A group of Cuban women pledging to defend the revolutionary nation and state from U.S. imperialism and its allies. The revolution celebrated its 52nd anniversary on Jan. 1, 2011., a photo by Pan-African News Wire File Photos on Flickr.
September 14, 2011 8:59 PM
Cuba accuses Bill Richardson of "blackmail"
By Portia Siegelbaum .
HAVANA - The Cuban Foreign Ministry fired back at former New Mexico governor Bill Richardson Wednesday night, accusing him of lying to the press and of being disrespectful to the Cuban authorities. Officials further denied that there is anything out of the ordinary with the health of a jailed U.S. aid worker.
An official statement says Richardson's visit to Cuba came "at his initiative and we received his request, on a private visit, as on other occasions in the past."
Richardson left Havana in a huff this morning, "disappointed and perplexed," he said, because he was not allowed to visit Alan Gross at the Havana Military Hospital where he is being held, and because the Cubans refused to discuss the case with him.
Richardson insisted to the press that he had been invited here by the Cuban Government, told to come after September 1. He said they told him Alan Gross would be on the agenda.
Gross was arrested in December, 2009, and sentenced last March to 15 years in prison for bringing illegal communications equipment into Cuba as part of a program subcontracted to his employer by USAID. The Cubans say this program and others like it are intended to overthrow throw their government.
The Director of the North America Division of the Foreign Ministry, Josefina Vidal, sent a statement to the foreign press Wednesday evening, "in the interest of making objective and true information available."
"The release of U.S. citizen jailed in Cuba, Alan Gross, was never on the table during the preparations for his [Richardson's] trip, which was made clear to Mr. Richardson as soon as he raised it," reads the statement.
Vidal says the ex-governor's request to see the prisoner had not been on the agenda and "was made impossible by his slanderous statements to the press, in which he described Alan Gross as a 'hostage' of the Cuban Government and his attempt to pressure by affirming publicly that he would not leave Cuba until he had achieved this goal."
Vidal's statement affirms that her government reminded Richardson "that Cuba is a sovereign country that does not accept blackmail, pressure or prepotency."
The Cuban government's official response to Richardson's claims made in two separate encounters with foreign journalists in Havana, goes on to say that while "it is under no legal obligation to give private citizens access to any sanctioned person, for humanitarian reasons it has facilitated meetings with Mr. Gross by U.S. public figures who have visited the country and who have asked to do so in a private, discrete and respectful manner."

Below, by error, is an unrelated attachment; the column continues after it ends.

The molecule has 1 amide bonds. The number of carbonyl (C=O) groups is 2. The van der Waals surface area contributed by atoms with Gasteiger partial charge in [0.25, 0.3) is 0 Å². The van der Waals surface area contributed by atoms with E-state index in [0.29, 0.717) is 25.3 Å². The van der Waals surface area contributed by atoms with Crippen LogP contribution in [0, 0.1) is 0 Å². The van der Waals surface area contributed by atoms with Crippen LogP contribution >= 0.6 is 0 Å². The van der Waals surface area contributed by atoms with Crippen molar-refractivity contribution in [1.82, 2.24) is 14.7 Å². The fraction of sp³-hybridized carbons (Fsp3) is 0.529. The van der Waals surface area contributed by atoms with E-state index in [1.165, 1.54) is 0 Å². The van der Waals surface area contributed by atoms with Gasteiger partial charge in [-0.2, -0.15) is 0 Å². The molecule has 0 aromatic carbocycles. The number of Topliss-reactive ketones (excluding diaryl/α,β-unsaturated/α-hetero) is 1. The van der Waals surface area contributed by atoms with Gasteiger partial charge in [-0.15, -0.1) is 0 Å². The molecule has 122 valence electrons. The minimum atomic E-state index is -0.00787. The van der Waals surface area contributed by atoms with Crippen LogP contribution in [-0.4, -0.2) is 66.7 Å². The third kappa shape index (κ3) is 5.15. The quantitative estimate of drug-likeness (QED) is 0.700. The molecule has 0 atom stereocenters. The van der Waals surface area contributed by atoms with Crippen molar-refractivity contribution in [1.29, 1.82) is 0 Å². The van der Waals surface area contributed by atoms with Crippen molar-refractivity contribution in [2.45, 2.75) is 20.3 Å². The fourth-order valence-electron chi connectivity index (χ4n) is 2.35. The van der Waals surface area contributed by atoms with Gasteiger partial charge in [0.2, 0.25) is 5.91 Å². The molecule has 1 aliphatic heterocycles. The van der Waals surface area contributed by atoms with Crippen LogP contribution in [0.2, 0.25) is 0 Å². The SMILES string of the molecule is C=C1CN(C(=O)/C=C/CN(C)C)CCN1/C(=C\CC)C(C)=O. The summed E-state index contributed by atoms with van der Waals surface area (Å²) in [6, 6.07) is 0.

One of Richardson's complaints to the media before leaving Havana was that he couldn't understand why he was not being allowed to see Gross when other Americans had been given that opportunity.
In response to Richardson's saying that Gross' health was "very deteriorated" and that he had lost 100 pounds and had "lesions on his arms", Vidal adds that "Mr. Gross' health is normal for a person of his age and chronic illnesses." Among other things, Gross was reported to be suffering from gout when he was arrested.
Furthermore, Vidal writes, Gross is "receiving appropriate medical attention" and says this was confirmed by the U.S. Interests Section, Washington's lone diplomatic outpost in Havana, during a consular visit on September 9th and "in a meeting that U.S. consular officials organized with the doctors attending him [Gross] on the first of this month".
In an impromptu press conference Tuesday at the Hotel Nacional where he was staying, Richardson said he was "disappointed and perplexed" and put forth the possibility "that the Cuban Government has made a decision (to) not improve relations with the United States."
President Obama and the State Department have said that Gross' imprisonment is a major obstacle to any further improvement in bilateral relations.
Richardson reiterated that he was in Cuba as a private citizen and not representing the U.S. Government, although he spoke with the State Department before he came and had its support. He noted that just that morning President Obama voiced support for his efforts.
Obama told journalists in Washington Tuesday that "Richardson is acting as a private citizen on an humanitarian mission to try to free Gross. Anything to get Mr. Gross free we will support, although Mr. Richardson does not represent the U.S. government in his actions there."
Read more: http://www.cbsnews.com/8301-503543_162-20106419-503543.html#ixzz1XzTCXlZ2